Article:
Children with type 1 and type 2 diabetes do not have to fear losing their vision. Find out why…

Ben is 34 and blind. Here is his story…

Ben was 12 years old when he was diagnosed with type 1 diabetes. He didn’t realise how much it would change his life.

Listen to Ben’s journey with diabetes-related vision loss in this video, and read more about how a new initiative is helping children with type 1 and type 2 diabetes from developing diabetes-related vision loss.

One morning in April, Ben awoke to find he was blind in his left eye – everything was black.

“I was so scared,” Ben says. Unfortunately doctors have told Ben his retina detached due to diabetes and his sight may never be restored in his left eye. Now he lives with the constant fear that the same thing will happen to his right eye and he’ll be completely blind.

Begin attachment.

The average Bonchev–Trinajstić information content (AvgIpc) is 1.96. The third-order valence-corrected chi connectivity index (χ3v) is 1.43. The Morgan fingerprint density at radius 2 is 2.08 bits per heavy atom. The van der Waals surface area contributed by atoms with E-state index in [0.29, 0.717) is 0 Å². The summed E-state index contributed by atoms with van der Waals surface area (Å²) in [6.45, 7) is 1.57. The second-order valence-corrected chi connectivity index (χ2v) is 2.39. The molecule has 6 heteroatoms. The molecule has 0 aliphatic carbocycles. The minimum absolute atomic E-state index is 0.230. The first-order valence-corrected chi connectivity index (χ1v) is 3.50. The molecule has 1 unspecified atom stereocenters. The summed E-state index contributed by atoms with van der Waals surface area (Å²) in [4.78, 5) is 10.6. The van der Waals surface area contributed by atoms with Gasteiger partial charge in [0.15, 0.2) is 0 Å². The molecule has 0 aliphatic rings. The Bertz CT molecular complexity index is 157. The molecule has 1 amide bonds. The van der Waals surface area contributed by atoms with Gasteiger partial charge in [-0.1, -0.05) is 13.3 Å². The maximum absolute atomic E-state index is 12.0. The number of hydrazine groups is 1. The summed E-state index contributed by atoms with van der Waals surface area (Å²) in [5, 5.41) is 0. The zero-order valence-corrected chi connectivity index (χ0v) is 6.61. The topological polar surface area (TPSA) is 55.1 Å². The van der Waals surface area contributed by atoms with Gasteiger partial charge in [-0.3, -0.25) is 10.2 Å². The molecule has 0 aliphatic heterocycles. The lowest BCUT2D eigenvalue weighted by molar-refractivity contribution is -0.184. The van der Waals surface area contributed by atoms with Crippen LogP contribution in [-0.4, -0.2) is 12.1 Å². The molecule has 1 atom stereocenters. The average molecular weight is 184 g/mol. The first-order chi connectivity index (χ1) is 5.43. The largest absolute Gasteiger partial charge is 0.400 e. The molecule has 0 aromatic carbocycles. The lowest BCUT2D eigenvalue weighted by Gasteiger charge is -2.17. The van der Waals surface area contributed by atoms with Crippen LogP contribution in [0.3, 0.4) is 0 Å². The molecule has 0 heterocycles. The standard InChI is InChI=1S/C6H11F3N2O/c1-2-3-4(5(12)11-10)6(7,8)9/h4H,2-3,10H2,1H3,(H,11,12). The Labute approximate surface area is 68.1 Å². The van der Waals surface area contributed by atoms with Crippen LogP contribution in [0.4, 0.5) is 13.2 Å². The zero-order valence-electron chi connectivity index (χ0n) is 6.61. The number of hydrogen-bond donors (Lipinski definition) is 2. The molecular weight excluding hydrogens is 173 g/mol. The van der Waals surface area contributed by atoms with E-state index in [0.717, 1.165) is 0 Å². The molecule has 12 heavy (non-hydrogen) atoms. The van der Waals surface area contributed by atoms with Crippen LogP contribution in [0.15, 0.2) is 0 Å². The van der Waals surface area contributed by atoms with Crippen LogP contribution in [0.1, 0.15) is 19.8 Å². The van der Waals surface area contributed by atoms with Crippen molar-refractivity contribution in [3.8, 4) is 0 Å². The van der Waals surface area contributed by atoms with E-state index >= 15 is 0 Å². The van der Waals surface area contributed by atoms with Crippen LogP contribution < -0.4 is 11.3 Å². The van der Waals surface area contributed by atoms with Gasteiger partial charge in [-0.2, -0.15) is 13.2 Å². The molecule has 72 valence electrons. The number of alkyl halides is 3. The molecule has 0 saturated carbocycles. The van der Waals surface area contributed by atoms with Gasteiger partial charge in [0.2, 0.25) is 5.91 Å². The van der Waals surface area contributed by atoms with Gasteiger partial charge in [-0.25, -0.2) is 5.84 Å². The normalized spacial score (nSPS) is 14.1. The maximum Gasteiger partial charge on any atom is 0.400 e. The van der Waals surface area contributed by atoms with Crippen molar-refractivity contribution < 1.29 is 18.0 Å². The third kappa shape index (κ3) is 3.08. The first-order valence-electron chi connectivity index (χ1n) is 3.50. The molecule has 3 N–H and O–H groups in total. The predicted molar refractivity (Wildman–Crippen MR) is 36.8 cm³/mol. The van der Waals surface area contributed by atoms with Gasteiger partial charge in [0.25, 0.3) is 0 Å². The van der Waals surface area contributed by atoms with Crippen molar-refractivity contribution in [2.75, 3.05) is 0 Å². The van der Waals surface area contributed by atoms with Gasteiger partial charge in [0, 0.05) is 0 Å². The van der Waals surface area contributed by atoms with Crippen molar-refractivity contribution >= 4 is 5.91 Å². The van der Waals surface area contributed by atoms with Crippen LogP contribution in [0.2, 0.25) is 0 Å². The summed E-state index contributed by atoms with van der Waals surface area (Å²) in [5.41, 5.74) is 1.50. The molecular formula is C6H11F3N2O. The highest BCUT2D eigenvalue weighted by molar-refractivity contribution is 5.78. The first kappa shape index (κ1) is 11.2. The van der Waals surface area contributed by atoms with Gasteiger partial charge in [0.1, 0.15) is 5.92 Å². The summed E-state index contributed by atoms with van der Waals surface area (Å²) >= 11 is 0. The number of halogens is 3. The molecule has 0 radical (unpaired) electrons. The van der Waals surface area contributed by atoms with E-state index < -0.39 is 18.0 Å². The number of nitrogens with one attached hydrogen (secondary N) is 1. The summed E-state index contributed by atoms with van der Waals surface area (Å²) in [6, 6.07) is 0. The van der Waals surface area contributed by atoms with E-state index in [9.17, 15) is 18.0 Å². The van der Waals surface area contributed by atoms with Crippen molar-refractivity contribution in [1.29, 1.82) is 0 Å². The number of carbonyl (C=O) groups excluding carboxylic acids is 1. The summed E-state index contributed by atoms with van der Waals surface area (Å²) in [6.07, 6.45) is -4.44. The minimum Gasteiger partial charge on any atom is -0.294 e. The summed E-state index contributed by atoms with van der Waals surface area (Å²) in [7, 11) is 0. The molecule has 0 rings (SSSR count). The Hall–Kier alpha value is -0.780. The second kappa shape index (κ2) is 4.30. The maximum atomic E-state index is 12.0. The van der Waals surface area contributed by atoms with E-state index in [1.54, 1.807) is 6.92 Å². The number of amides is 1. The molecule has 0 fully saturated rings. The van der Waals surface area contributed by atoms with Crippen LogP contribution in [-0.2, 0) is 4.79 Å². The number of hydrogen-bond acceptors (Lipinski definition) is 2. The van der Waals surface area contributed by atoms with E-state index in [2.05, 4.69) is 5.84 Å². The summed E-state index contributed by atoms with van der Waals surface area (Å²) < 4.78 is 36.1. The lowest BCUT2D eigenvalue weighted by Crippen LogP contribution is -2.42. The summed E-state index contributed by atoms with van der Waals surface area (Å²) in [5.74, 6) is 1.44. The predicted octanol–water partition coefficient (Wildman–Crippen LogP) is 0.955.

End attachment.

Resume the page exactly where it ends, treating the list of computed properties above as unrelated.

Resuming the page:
Diabetes is affecting more people’s sight. In children and teenagers, both type 1 and type 2 diabetes are a major cause of severe and irreversible vision loss. Ben didn’t know it could affect him so quickly.

The Perron Paediatric Retinopathy Initiative clinic was recently opened at the Lions Eye Institute. A partnership with the Perth Children’s Hospital, and generously supported by the Stan Perron Charitable Foundation, this much-needed resource is where children can be screened, assessed and treated for diabetes-related vision changes.

Children growing up with diabetes do not have to live with the fear of vision loss. Screening children at regular intervals will enable us to detect complications at the earliest stages. This is the key to avoiding irreversible vision loss in children.

Ben believes if the clinic was there when he was a child, he may still have his sight. “Knowing how bad it is to be blind, it would be great if it’s going to help young kids, because I never knew growing up how quickly diabetes could affect your eyes. If people can donate and that can help, that would be fantastic.”

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